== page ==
In your 40s? Assess your retirement savings
How does your 401k balance compare with that of other workers with a similar income?
By the time you reach your 40s, you have roughly 20 years of your career in the rearview mirror. Workers in their 40s need to get serious about planning for their retirement -- even if you love what you do and plan to work until you drop.
Very simply, you may not be healthy enough to work until you drop, or you might be "retired" involuntarily. At this point you still have 20 years of road in front of you and can make changes that yield results.
So how much does the typical 40-something have saved in their 401k for retirement? Back in 2007 the Employee Benefit Research Institute and Investment Company Institute did a study analyzing almost 22 million 401k plan participants. The results by salary range for 40-somethings were as follows:
The data are of course pre-2008 market meltdown but provide some insight anyway. How do you stack up against other 40-somethings given your salary level? No matter how you stack up, there is still time to make adjustments that will pay long-term dividends.
For example, a 40-year-old earning $100,000 a year contributes 7.5% of his or her pretax salary to a 401k. Simply increasing the contribution to the maximum employee contribution of $16,500 until retirement at age 65 means an extra $234,000. Add a 6% market return and the incremental retiree savings more than doubles to $550,000. I think most people could use an extra $550,000 for their retirement. Post continues after video.
'I can't afford to'
I can already hear the litany of reasons you can't save more. One of the most common reasons is paying for your children's college. But maybe you and your child need to be more realistic about what you can afford; if your child wants to go to the most expensive school, maybe he or she needs to get a loan or work part time. There are no loans for your retirement -- and children who have some skin in the game might also be a bit more focused and actually graduate in four years.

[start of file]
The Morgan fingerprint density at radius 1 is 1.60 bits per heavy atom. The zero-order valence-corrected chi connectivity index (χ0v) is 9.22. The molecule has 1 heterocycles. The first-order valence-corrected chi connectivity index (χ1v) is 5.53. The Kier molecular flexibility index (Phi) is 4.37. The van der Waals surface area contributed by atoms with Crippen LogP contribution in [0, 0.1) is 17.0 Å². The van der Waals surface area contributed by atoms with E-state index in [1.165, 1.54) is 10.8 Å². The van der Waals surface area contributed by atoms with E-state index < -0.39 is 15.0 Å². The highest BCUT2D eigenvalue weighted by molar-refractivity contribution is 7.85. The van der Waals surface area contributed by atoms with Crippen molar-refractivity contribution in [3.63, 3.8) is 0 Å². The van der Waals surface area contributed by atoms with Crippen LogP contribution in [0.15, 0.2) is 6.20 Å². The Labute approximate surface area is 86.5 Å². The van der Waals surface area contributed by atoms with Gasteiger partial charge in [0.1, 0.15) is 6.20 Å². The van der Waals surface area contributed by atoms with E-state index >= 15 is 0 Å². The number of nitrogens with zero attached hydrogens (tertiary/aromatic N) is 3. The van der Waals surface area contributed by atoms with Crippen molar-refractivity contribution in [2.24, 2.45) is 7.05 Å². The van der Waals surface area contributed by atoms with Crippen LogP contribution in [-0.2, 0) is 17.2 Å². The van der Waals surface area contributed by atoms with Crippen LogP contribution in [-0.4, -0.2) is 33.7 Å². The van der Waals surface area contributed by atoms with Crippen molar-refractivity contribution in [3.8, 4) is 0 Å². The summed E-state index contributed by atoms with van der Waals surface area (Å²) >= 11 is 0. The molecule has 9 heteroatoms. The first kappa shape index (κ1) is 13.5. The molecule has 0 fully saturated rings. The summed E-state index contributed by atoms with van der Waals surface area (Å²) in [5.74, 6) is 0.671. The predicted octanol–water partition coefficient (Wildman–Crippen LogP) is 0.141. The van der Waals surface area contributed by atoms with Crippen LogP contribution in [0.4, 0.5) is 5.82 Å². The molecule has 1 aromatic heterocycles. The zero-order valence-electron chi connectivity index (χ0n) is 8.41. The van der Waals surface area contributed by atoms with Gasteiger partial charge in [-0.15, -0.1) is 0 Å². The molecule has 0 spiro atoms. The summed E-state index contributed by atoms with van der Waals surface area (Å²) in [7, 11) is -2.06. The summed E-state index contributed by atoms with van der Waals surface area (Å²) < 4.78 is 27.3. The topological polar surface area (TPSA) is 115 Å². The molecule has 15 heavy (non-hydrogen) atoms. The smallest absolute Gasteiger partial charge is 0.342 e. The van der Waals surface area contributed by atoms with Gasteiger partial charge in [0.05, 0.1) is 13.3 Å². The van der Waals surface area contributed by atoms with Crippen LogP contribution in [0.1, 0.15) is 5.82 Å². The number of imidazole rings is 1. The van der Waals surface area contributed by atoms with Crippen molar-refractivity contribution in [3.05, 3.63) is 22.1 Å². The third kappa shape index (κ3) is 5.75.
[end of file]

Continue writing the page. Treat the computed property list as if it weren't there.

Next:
Another favorite: "I can't afford to save more money because of my living expenses."
My response is that you really can't afford to do otherwise. Simply put, by spending more now, you are deciding to have less money to spend later. Obviously there is a happy medium. I am not suggesting you live a life of abject poverty -- but be realistic about what you need versus what you want. The bottom line is that you need to find the middle ground between current and future lifestyle.
I encourage all the 40-year-olds out there to maximize the 20-plus years at their disposal to build a larger retirement nest egg. Even if you never want to completely retire, wouldn't it be nice to do work you enjoy rather than taking a job because you need the money?
More on The Street and MSN Money:
Copyright © 2014 Microsoft. All rights reserved.
Fundamental company data and historical chart data provided by Morningstar Inc. Real-time index quotes and delayed quotes supplied by Morningstar Inc. Quotes delayed by up to 15 minutes, except where indicated otherwise. Fund summary, fund performance and dividend data provided by Morningstar Inc. Analyst recommendations provided by Zacks Investment Research. StockScouter data provided by Verus Analytics. IPO data provided by Hoover's Inc. Index membership data provided by Morningstar Inc.
ABOUT SMART SPENDING
LATEST BLOG POSTS
Redrawn lines between full- and part-timers at Sodexo decide who is eligible for coverage.
VIDEO ON MSN MONEY
BLOGS WE LIKE
MUST-SEE ON MSN
- Video: Easy DIY smoked meats at home
A charcuterie master shares his process for cold-smoking meat at home.
- Jetpacks about to go mainstream
- Weird things covered by home insurance
- Bing: 70 percent of adults report 'digital eye strain'